Remember, successful part-time real estate agents are ones that make themselves available when their clients need them. Nights and weekends are important for showing property, visiting open houses and getting deals done, so make sure to block out some of this prime time for real estate work.
Though we’d love to tell you that you can be successful with just a couple hours a week, when you’re starting out, this normally isn’t the case. We suggest devoting no less than 15 hours a week to real estate when you’re brand new.
How do you spend those 15 hours? Don’t worry, we’ll get to that.
7. Set Aside Some Intentional Non-Work Time
If this is your first time attempting a side hustle, you need to know, time gets to be a precious commodity. You are going to be excited about the progress and success you are making in real estate, but if you don’t take at least a little time each week to NOT work, eventually, your real estate pursuits will suffer because you are burning out.
This may seem silly, but it will help your real estate game in the long run: Choose some time each week when you aren’t allowed to work.
OK, You’ve Got The “Part-Time” Part Down, Now What About “Successful”?
Time to get down to brass tacks here. You’re licensed, you have your schedule all planned out. How do you make yourself not just a part-time real estate agent, but a successful part-time real estate agent?
When we hear the word “successful,” most of us are thinking of financial success. Are you making a profit as a part-time real estate agent? Will you make a reasonable return on the hours you are dedicating to it?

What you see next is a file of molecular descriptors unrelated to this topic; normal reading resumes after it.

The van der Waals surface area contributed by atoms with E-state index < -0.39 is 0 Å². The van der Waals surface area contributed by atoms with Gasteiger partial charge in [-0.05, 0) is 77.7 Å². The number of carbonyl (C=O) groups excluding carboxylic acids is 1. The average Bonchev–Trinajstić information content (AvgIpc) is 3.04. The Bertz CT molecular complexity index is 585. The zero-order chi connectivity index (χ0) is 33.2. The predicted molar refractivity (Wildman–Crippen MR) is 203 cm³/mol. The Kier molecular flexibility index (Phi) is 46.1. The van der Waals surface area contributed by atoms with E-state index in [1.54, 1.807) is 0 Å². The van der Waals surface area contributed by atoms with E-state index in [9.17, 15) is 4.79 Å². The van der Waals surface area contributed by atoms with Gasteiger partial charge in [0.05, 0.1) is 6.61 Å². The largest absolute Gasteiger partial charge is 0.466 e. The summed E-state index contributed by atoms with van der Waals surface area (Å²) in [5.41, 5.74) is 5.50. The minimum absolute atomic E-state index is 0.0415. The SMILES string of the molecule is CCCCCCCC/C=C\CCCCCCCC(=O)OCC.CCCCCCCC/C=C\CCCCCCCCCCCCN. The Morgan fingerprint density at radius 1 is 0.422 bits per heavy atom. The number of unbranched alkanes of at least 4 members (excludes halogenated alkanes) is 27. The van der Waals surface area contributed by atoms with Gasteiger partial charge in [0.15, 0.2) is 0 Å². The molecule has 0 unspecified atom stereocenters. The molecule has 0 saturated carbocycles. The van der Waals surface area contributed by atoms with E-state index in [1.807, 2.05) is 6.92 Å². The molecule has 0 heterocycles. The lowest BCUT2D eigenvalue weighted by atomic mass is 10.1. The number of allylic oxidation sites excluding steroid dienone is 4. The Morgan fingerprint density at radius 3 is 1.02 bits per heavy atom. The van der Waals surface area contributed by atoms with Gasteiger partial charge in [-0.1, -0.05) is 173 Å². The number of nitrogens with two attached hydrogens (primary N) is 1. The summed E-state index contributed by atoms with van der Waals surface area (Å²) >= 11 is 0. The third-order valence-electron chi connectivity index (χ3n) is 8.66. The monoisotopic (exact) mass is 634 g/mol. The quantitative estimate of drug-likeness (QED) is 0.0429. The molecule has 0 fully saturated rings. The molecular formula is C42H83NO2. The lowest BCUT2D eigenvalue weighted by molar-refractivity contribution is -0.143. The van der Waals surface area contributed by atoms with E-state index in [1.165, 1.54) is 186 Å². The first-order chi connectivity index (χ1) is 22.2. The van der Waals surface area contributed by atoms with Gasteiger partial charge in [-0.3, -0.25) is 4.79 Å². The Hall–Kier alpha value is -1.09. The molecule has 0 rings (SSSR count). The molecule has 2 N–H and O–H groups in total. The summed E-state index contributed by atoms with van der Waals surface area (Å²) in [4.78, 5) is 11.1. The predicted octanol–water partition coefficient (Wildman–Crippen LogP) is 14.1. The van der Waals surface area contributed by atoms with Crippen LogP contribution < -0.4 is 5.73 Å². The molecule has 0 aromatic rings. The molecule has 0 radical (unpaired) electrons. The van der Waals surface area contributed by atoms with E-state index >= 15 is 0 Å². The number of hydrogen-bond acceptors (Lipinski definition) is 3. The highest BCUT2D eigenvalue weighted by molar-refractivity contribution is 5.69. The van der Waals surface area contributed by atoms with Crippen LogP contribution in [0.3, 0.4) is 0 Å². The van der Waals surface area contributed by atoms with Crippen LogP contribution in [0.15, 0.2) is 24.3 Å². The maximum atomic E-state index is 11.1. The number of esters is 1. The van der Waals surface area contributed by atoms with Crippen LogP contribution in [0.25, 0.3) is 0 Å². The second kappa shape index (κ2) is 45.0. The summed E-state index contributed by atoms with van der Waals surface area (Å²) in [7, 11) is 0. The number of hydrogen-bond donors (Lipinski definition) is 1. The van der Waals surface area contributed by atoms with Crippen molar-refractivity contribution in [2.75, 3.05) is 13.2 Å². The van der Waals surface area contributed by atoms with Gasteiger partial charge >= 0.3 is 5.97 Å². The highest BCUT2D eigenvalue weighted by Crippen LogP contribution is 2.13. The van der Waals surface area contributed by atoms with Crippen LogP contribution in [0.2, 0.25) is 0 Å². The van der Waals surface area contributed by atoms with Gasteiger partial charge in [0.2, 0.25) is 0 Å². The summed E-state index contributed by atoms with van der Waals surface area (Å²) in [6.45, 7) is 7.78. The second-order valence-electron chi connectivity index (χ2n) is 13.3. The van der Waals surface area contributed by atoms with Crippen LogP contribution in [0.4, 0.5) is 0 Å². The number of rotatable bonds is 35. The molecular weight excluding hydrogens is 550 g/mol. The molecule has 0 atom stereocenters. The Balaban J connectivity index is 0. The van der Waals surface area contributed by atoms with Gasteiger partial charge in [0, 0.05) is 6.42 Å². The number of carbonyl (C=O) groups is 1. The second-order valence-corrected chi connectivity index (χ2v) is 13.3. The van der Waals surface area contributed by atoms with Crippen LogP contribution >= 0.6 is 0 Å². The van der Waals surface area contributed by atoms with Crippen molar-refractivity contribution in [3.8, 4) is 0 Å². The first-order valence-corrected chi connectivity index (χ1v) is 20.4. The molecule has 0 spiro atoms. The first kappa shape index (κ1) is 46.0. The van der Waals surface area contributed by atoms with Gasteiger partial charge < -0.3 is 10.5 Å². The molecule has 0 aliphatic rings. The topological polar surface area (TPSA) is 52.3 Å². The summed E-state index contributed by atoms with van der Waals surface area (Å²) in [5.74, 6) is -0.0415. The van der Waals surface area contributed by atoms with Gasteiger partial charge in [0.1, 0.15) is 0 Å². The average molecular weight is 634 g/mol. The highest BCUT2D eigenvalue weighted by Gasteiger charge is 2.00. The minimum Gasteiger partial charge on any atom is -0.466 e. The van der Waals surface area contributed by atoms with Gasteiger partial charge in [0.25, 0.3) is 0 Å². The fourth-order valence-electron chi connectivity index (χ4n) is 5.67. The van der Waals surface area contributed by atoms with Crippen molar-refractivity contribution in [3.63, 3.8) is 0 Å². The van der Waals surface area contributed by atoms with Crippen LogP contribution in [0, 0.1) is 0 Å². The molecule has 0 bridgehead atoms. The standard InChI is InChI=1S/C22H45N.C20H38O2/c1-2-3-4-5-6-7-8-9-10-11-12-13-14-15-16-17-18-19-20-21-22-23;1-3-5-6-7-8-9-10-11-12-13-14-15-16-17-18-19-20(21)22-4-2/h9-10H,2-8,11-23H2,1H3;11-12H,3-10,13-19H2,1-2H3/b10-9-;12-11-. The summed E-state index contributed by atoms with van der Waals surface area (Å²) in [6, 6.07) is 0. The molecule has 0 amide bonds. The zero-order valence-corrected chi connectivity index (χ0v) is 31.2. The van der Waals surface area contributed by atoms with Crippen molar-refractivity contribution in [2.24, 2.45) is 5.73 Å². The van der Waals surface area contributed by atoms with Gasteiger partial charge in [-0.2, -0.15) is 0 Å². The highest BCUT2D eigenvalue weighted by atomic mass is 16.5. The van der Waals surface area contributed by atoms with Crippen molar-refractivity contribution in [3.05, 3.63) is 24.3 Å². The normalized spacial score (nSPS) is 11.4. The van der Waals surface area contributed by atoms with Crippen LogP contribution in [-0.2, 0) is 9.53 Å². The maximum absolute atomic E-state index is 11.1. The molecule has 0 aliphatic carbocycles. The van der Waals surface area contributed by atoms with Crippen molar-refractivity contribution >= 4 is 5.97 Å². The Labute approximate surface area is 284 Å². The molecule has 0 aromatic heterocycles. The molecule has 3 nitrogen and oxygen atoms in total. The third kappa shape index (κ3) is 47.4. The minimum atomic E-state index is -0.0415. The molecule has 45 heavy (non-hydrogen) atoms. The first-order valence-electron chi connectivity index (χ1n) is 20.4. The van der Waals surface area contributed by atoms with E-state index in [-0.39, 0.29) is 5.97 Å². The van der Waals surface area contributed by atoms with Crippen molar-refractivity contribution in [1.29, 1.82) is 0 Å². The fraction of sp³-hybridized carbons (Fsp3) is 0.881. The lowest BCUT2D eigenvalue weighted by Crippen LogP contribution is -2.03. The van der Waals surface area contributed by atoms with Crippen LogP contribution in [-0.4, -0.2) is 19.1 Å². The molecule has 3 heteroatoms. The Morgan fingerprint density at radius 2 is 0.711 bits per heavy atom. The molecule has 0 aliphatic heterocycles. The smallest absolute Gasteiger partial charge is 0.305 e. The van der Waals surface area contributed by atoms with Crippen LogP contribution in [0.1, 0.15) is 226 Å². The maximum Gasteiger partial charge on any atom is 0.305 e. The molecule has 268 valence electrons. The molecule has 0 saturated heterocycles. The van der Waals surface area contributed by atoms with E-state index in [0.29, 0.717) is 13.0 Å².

To help make sure the answer to these questions is a resounding YES, we’ve come up with some questions of our own that you need to answer, as well as a handy-dandy calculator you can use to see what sort of results you can expect.
8. What Are the Costs at the State Level for Maintaining Your Real Estate License?
Just like your driver’s license, your state will require you to periodically renew your real estate license. There is a cost to this. How often do you have to do this, and what is the cost per year? It varies quite a bit by state. For instance, in the state of California, a license renewal is $245. In the state of New York, the renewal fee is only $50.
9. What Are the Costs for Maintaining Membership in Your Local MLS?
Most MLSs have a yearly fee Realtors have to pay in order to maintain an active membership. Some even have a monthly access fee as well. How much will it cost to maintain access to this critical tool annually?
10. What Are Your Broker-Related Costs?
Ok, slow down and read this one carefully. This question isn’t asking you what your broker SPLIT on your commissions is, it is asking you what (if any) fees your broker is charging you to be a part of the organization, regardless of whether you are closing transactions? Hint: Most brokerages call these “desk fees.”